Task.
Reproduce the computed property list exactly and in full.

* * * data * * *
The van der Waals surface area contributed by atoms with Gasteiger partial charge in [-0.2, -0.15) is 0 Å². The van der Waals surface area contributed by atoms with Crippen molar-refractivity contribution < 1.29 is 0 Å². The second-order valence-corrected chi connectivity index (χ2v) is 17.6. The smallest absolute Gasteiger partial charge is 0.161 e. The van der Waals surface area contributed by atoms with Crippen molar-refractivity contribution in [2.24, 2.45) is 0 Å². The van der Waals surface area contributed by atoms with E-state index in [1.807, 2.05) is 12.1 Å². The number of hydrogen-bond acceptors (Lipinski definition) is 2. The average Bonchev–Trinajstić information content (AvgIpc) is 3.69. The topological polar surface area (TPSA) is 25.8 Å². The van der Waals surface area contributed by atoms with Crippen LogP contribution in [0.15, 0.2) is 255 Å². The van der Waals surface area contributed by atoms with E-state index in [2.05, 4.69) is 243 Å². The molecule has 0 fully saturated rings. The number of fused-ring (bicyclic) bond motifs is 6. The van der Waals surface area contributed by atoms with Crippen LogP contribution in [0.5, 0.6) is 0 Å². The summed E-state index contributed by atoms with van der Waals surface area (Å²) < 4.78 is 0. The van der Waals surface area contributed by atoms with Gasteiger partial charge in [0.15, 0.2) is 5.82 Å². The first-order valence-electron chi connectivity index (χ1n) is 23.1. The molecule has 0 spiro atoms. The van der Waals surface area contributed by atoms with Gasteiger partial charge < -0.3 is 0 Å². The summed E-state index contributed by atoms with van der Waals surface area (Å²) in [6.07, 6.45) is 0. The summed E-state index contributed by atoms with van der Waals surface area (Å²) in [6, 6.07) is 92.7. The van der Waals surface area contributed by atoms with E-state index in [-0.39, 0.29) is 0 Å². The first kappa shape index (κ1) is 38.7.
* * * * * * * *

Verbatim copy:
The van der Waals surface area contributed by atoms with Gasteiger partial charge in [-0.2, -0.15) is 0 Å². The van der Waals surface area contributed by atoms with Crippen molar-refractivity contribution < 1.29 is 0 Å². The second-order valence-corrected chi connectivity index (χ2v) is 17.6. The smallest absolute Gasteiger partial charge is 0.161 e. The van der Waals surface area contributed by atoms with Crippen molar-refractivity contribution in [2.24, 2.45) is 0 Å². The van der Waals surface area contributed by atoms with E-state index in [1.807, 2.05) is 12.1 Å². The number of hydrogen-bond acceptors (Lipinski definition) is 2. The average Bonchev–Trinajstić information content (AvgIpc) is 3.69. The topological polar surface area (TPSA) is 25.8 Å². The van der Waals surface area contributed by atoms with Crippen LogP contribution in [0.15, 0.2) is 255 Å². The van der Waals surface area contributed by atoms with E-state index in [2.05, 4.69) is 243 Å². The molecule has 0 fully saturated rings. The number of fused-ring (bicyclic) bond motifs is 6. The van der Waals surface area contributed by atoms with Crippen LogP contribution in [0.5, 0.6) is 0 Å². The summed E-state index contributed by atoms with van der Waals surface area (Å²) < 4.78 is 0. The van der Waals surface area contributed by atoms with Gasteiger partial charge in [0.15, 0.2) is 5.82 Å². The first-order valence-electron chi connectivity index (χ1n) is 23.1. The molecule has 0 spiro atoms. The van der Waals surface area contributed by atoms with Gasteiger partial charge < -0.3 is 0 Å². The summed E-state index contributed by atoms with van der Waals surface area (Å²) in [6.07, 6.45) is 0. The summed E-state index contributed by atoms with van der Waals surface area (Å²) in [6, 6.07) is 92.7. The van der Waals surface area contributed by atoms with E-state index in [-0.39, 0.29) is 0 Å². The first kappa shape index (κ1) is 38.7.